"The book is a clue to the central mystery of France itself, and a work of consolation for all mortals cauhgt in the coils of time."
"Proust's tendrilous sentences seek out an essence so fine the search itself is an act of faith. It was a revelation to me that words could entwine and curl so, yet keep a live crispness and the breath of utterance. I was dazzled by the witty similes—the vanished fresco, the book holding the known name—that wove art and nature in a single luminous fabric. This was not 'better' writing, it was writing with a whole new nervous system."
"Proust abolished the nagging contradiction between the author as God and the author as nebulous character, as reader's confidant. In Proust's cosmos, Marcel (so called only once, in an elaborately hedged aside) is both the most supine of witnesses and the mightiest of Creators."
"Among other writers only Dante lifts us to such an altitude. Like Dante, Proust lives in one work."
"Proust is not only the greatest modern creator of characters; he is among modern authors the most amusing character, the most self-dramatizing (see his letters) and bizarre, whose cork-lined room has become the very symbol of hypertrophied aestheticism."
"The book is not a tract but a religious travail."
"In the interminable rain of his prose, I felt goodness. Proust was one of those men—increasingly rare, as faith further ebbs—who lost the consolations of belief but retained the attitudes and ambitions of a worshiper." "The next sentence goes on to uncover in his momentary 'sense of eternity' a strangely modest secret, a kind of Godless Golden rule and the germinating principle of art"
My experience in the library which I wanted to preserve was that of pleasure, but not an egotistical pleasure, or at all events it was a form of egoism which is useful to others—for all the fruitful altruisms of Nature develop in an egotistical mode. —Time Regained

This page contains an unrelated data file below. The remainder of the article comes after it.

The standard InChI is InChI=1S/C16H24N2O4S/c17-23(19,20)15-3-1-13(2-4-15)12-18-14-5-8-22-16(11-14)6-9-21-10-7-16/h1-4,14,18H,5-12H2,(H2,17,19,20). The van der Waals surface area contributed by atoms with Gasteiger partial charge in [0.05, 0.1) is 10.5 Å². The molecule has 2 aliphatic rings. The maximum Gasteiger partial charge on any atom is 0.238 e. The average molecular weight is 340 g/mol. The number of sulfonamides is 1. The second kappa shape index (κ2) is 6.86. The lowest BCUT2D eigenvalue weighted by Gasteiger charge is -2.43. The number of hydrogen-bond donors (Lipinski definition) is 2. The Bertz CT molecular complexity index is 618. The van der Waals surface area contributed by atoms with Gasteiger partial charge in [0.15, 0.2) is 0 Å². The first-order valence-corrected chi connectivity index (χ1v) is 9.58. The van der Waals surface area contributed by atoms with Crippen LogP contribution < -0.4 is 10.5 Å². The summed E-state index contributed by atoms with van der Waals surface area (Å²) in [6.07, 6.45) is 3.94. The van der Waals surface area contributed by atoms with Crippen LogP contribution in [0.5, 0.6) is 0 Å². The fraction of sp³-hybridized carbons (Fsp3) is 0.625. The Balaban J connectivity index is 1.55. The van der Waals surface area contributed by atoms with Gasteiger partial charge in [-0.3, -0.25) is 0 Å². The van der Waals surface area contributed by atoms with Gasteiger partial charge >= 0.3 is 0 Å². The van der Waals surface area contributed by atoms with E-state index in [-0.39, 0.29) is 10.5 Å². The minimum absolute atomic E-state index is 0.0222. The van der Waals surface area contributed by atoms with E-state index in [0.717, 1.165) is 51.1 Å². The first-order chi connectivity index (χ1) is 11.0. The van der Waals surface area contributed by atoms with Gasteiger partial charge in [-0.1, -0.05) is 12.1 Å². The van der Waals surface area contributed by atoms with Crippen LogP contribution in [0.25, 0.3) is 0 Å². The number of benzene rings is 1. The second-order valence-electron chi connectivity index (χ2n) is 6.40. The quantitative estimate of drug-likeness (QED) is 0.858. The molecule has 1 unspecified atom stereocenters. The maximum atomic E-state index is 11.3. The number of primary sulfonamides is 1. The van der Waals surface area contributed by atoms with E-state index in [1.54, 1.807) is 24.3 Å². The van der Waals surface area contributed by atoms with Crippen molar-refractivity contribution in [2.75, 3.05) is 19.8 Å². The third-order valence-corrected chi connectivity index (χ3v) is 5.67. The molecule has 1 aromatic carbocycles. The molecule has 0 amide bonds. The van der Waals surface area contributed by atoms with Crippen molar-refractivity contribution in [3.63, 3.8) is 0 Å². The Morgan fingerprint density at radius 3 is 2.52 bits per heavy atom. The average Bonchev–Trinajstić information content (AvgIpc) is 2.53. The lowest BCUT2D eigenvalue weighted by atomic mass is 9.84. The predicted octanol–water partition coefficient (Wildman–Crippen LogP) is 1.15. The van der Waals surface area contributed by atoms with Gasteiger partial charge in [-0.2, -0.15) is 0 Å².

"No one ever used the material of his life so well as Marcel Proust, who made out of his life, recollected and continuing, what is possibly the greatest novel of our time, The Remembrance of Things Past, in which he made the passage of time (from past to present and to the future shadow) a controlled torrent of personal experience and sensibilities to it. It contains all the elements of a man's psychic history—his love, fear, loneliness, disgust, humor, and, most important of all, his forgiving perception of the reasons for the tragicomedy of human confusion."
"Proust has recreated the world of the novel from the point of view of relativity: he has supplied for the first time in literature an equivalent on the full scale for [Einstein's] new theory of physics."
"Proust so titillates my own desire for expression that I can hardly set out the sentence. Oh if I could write like that! I cry. And at the moment such is the astonishing vibration and saturation and intensification that he procures—there's something sexual in it—that I feel I can write like that, and seize my pen and then I can't write like that. Scarcely anyone so stimulates the nerves of language in me: it becomes an obsession. But I must return to Swann."
"My great adventure is really Proust. Well—what remains to be written after that? I'm only in the first volume, and there are, I suppose, faults to be found, but I am in a state of amazement; as if a miracle were being done before my eyes. How, at last, has someone solidified what has always escaped—and made it too into this beautiful and perfectly enduring substance? One has to put the book down and gasp. The pleasure becomes physical—like sun and wine and grapes and perfect serenity and intense vitality combined. Far otherwise is it with Ulysses; to which I bind myself like a martyr to a stake, and have thank God, now finished—My martyrdom is over."
"The thing about Proust is his combination of the utmost sensibility with the utmost tenacity. He searches out these butterfly shades to the last grain. He is as tough as catgut and as evanescent as a butterfly's bloom."